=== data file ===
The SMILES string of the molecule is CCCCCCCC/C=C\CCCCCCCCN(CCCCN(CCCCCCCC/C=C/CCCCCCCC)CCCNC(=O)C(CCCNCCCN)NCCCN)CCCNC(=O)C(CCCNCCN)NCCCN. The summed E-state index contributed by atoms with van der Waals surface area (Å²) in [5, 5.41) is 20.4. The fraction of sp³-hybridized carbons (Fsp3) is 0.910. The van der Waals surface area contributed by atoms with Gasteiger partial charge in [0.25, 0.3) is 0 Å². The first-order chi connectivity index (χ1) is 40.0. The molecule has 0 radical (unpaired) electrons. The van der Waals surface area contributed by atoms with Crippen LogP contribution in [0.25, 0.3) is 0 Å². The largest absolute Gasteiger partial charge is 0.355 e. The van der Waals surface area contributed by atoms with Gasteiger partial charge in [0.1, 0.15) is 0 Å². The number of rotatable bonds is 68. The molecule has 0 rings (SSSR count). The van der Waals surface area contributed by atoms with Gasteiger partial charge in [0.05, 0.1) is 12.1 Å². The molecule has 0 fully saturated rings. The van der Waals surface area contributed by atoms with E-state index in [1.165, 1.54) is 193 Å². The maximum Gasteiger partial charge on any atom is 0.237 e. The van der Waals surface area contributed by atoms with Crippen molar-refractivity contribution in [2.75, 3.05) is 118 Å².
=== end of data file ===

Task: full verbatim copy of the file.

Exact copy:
The SMILES string of the molecule is CCCCCCCC/C=C\CCCCCCCCN(CCCCN(CCCCCCCC/C=C/CCCCCCCC)CCCNC(=O)C(CCCNCCCN)NCCCN)CCCNC(=O)C(CCCNCCN)NCCCN. The summed E-state index contributed by atoms with van der Waals surface area (Å²) in [5, 5.41) is 20.4. The fraction of sp³-hybridized carbons (Fsp3) is 0.910. The van der Waals surface area contributed by atoms with Gasteiger partial charge in [0.25, 0.3) is 0 Å². The first-order chi connectivity index (χ1) is 40.0. The molecule has 0 radical (unpaired) electrons. The van der Waals surface area contributed by atoms with Crippen LogP contribution in [0.25, 0.3) is 0 Å². The largest absolute Gasteiger partial charge is 0.355 e. The van der Waals surface area contributed by atoms with Gasteiger partial charge in [0.1, 0.15) is 0 Å². The number of rotatable bonds is 68. The molecule has 0 rings (SSSR count). The van der Waals surface area contributed by atoms with Gasteiger partial charge in [0.05, 0.1) is 12.1 Å². The molecule has 0 fully saturated rings. The van der Waals surface area contributed by atoms with E-state index in [1.165, 1.54) is 193 Å². The maximum Gasteiger partial charge on any atom is 0.237 e. The van der Waals surface area contributed by atoms with Crippen molar-refractivity contribution in [2.75, 3.05) is 118 Å².